By Everard L. Napier, M.R.C.S., L.R.C.P. (Lond.). In charge Kala-azar research, Calcutta School of Tropical Medicine. Second edition. 185 pages of text with 15 charts in the text, 18 plates, and an appendix of references to literature, author index and subject index. Oxford University Press. London, Bombay, Calcutta, Madras, 1927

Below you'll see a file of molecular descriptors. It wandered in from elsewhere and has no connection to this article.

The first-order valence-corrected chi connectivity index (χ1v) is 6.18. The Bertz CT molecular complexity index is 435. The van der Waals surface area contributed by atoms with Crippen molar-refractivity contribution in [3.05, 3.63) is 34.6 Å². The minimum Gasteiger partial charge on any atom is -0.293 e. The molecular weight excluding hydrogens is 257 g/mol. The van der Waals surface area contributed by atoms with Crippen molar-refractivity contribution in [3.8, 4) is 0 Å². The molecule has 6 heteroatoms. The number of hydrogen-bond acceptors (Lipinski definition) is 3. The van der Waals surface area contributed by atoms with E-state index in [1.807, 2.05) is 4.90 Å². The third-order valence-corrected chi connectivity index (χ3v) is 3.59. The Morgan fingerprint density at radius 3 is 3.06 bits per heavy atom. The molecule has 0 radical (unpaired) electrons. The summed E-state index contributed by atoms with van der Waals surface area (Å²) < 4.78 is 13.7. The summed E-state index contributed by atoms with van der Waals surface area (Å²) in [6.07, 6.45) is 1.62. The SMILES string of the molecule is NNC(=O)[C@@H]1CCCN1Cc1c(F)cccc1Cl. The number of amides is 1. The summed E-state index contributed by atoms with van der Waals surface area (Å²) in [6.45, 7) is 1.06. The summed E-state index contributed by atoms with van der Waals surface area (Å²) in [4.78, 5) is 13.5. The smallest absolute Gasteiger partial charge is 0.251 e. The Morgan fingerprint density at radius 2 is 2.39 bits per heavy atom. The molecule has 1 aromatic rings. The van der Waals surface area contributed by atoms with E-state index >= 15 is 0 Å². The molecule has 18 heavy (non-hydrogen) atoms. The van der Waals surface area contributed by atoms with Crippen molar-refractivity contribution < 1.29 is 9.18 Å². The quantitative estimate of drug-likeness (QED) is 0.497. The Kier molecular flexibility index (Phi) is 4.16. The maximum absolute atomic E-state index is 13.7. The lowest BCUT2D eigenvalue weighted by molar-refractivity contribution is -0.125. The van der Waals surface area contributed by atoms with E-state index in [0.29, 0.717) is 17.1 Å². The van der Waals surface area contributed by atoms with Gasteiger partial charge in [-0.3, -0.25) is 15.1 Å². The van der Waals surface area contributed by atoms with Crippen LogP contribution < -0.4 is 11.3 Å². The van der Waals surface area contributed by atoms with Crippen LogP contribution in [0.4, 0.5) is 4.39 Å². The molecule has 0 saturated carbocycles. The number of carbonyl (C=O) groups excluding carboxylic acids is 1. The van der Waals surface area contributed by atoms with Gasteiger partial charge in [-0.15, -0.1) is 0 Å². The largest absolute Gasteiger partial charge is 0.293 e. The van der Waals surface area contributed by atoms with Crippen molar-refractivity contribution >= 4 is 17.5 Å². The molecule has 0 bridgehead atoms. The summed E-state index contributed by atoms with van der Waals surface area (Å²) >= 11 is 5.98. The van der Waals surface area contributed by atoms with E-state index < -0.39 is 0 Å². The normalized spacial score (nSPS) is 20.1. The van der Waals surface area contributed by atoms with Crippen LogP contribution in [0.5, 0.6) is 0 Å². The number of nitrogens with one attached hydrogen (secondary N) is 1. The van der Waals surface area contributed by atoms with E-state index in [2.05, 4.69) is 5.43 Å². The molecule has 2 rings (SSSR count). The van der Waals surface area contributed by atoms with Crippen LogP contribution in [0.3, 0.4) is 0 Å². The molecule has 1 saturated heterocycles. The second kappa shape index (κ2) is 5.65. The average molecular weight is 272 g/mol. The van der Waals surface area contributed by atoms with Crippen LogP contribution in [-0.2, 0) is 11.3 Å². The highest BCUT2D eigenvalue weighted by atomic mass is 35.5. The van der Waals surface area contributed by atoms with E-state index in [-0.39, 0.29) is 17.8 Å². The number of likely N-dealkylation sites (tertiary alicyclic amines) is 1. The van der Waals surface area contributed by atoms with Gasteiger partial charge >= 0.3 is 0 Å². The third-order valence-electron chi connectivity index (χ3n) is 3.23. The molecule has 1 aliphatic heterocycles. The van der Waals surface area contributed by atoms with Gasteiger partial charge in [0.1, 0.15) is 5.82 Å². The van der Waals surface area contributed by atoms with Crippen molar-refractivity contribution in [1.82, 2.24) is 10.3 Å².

The status of schistosomiasis in Cameroon was examined in a nationwide survey of 5th grade schoolchildren. Five hundred twelve schools were surveyed; 19,524 urine and 22,166 stool samples were examined. The 3 northern provinces, which comprised 29% of the population, had 87% of all urinary and 82% of all intestinal cases. These provinces have a low seasonal rainfall. The presence of temporary bodies of water and of molluscan intermediate hosts adapted to this environment permits intense transmission of schistosomiasis haematobium and mansoni. In the rest of the country, the distribution of Schistosoma haematobium and S. mansoni was highly focal. S. intercalatum endemic areas were restricted to the equatorial forest and were small with low prevalences and intensities.